HAGERSTOWN, Md. (WDVM)– When you go to Washington County, you’ll see many farms. Agriculture is the biggest sector of Washington County’s economy. John Krowka is an organic farmer who believes more needs to be done to educate the youth about farming in the county.
“They’re not looking at other areas, winemaking, cheese making, aquaponics and they need to teach the kids the ag skills of the future,” said Krowka.
Krowka is not alone. He and two other farmers came together for a forum to discuss issues farmers face. Katie Dotterer-Pyle agreed with Krowka, saying there is a lot of misinformation out there related to farms and farming.
“I have a hashtag that I use it’s; #askfarmersnotgoogle. we are the people who produce the food. If you want to know where your food is coming from, if you want to know what’s going into it, ask a farmer. We’re on social media,” said Katie Dotterer-Pyle.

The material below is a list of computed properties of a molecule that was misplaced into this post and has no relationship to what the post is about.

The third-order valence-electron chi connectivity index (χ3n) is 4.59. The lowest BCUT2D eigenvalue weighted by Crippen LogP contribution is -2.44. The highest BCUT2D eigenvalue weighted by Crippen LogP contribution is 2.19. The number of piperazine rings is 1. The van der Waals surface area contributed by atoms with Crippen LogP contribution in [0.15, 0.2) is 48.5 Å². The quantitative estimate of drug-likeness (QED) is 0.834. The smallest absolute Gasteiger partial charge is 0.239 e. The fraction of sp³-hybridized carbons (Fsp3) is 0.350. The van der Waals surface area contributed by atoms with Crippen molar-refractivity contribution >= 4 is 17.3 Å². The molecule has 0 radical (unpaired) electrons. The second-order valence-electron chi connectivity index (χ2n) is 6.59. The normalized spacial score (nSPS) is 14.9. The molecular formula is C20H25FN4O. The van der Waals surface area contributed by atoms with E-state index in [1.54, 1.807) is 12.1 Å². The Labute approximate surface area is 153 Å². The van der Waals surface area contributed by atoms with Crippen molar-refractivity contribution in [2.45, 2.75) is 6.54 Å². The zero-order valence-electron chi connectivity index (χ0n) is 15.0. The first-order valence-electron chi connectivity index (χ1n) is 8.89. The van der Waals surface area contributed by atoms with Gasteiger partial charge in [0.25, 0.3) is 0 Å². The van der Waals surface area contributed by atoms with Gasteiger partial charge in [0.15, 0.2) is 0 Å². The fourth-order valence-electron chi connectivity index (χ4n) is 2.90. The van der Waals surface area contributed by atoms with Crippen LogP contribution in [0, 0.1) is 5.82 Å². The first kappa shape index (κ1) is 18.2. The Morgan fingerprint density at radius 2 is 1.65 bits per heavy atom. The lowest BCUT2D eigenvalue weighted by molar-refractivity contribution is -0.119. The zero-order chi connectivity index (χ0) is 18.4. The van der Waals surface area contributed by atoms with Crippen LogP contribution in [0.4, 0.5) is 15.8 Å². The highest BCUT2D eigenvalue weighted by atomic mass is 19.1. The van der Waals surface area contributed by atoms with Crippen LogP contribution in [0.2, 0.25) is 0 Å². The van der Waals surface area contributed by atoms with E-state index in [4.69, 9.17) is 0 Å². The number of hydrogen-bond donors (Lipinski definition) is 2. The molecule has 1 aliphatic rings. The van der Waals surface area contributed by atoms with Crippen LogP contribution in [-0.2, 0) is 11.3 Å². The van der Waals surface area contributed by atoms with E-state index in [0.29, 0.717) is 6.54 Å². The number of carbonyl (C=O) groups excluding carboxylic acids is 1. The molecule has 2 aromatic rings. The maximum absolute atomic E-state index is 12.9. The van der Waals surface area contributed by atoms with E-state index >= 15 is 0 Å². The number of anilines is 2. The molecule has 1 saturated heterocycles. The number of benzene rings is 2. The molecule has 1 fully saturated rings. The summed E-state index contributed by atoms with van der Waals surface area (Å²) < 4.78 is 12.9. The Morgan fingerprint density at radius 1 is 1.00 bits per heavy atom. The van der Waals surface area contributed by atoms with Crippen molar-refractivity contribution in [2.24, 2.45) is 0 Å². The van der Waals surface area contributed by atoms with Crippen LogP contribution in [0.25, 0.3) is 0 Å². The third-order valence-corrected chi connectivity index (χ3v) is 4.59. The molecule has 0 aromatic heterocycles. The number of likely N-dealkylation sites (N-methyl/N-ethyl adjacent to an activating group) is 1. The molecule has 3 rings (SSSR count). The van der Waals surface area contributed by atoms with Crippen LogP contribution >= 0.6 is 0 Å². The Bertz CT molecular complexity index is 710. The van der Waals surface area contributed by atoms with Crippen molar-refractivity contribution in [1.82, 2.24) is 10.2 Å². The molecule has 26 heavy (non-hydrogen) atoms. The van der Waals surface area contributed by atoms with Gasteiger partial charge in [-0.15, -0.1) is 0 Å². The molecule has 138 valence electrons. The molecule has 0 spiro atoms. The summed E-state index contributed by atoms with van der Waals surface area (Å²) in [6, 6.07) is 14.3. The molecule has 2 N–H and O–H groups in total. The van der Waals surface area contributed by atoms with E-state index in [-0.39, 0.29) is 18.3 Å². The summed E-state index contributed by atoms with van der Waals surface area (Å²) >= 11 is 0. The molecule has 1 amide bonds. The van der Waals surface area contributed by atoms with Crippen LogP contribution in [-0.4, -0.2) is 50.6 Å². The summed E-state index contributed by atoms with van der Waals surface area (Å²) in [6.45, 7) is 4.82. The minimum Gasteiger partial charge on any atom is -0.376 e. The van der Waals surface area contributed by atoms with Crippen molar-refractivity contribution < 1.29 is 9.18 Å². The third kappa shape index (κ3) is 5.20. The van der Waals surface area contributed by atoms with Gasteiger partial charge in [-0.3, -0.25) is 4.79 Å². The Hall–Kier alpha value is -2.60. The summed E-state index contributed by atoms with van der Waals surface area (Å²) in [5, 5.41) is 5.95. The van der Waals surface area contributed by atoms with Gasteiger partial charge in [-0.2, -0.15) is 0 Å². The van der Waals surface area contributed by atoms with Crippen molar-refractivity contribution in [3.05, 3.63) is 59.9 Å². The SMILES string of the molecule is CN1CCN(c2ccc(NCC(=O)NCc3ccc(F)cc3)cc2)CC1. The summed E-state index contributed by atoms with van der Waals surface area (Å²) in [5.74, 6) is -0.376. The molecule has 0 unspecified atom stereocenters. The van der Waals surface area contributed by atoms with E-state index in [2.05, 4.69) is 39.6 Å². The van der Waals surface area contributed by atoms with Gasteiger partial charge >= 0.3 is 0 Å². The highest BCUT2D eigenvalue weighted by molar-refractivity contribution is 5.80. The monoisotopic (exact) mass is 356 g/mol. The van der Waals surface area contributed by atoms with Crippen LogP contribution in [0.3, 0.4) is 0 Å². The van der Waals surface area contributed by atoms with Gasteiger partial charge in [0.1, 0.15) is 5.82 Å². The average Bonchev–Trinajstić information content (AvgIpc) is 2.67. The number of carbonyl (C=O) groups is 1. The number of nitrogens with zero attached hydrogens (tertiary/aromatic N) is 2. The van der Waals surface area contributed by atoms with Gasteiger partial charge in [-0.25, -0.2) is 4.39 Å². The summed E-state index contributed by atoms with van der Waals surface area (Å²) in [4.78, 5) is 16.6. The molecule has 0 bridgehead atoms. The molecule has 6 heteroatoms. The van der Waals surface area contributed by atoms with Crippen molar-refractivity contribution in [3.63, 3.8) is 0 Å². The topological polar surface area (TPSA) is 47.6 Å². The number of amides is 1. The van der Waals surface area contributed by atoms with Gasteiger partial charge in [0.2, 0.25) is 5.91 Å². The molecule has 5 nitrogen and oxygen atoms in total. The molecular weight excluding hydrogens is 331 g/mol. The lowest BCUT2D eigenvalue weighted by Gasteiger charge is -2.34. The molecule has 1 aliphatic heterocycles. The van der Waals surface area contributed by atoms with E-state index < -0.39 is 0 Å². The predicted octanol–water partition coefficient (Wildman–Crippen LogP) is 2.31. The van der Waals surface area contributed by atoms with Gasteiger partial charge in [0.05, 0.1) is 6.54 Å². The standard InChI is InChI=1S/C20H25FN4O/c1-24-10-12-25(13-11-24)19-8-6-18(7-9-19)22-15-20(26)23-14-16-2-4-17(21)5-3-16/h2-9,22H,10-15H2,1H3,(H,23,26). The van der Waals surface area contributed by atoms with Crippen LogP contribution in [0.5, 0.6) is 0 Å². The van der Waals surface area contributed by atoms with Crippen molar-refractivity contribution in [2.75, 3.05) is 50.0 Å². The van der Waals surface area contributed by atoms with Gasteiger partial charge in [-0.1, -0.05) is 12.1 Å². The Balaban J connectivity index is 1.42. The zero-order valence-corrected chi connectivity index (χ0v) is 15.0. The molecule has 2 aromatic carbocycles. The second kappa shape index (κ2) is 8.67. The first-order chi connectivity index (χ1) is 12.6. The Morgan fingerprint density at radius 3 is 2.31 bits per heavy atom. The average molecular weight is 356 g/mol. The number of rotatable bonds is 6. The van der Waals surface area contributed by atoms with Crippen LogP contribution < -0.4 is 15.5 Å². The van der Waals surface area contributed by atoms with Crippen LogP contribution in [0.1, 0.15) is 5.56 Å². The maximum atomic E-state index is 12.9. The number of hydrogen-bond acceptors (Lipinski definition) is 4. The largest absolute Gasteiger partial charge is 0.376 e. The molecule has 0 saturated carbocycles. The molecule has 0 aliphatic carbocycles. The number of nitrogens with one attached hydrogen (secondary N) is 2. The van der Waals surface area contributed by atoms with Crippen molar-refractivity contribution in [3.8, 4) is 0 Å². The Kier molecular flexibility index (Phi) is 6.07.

Krowka and Dotterer-Pyle agreed that tariffs imposed as a result of the China-United States trade war have negatively impacted farmers. The U.S put 25 percent tariffs on imported raw materials. Krowka says, as a result, prices for products such as soybeans are down.
“Nationally, we have seen there are a lot of farm foreclosures, high suicide rates among farmers, it’s really hurting the small farmers,” said Krowka.
Stephen Ernst is a Clear Spring farmer. He says while there may be misleading information out there related to farming, he has seen concerted efforts by local governments to reach out to farmers.
“The economic development people in Washington County have a full-time agriculture person, Leslie Hart, who does a super job of interacting with the community. Cooperative extension, our agent, Jeff Semler, they have always been very strong at getting the community and the farm community there act together,” said Ernst.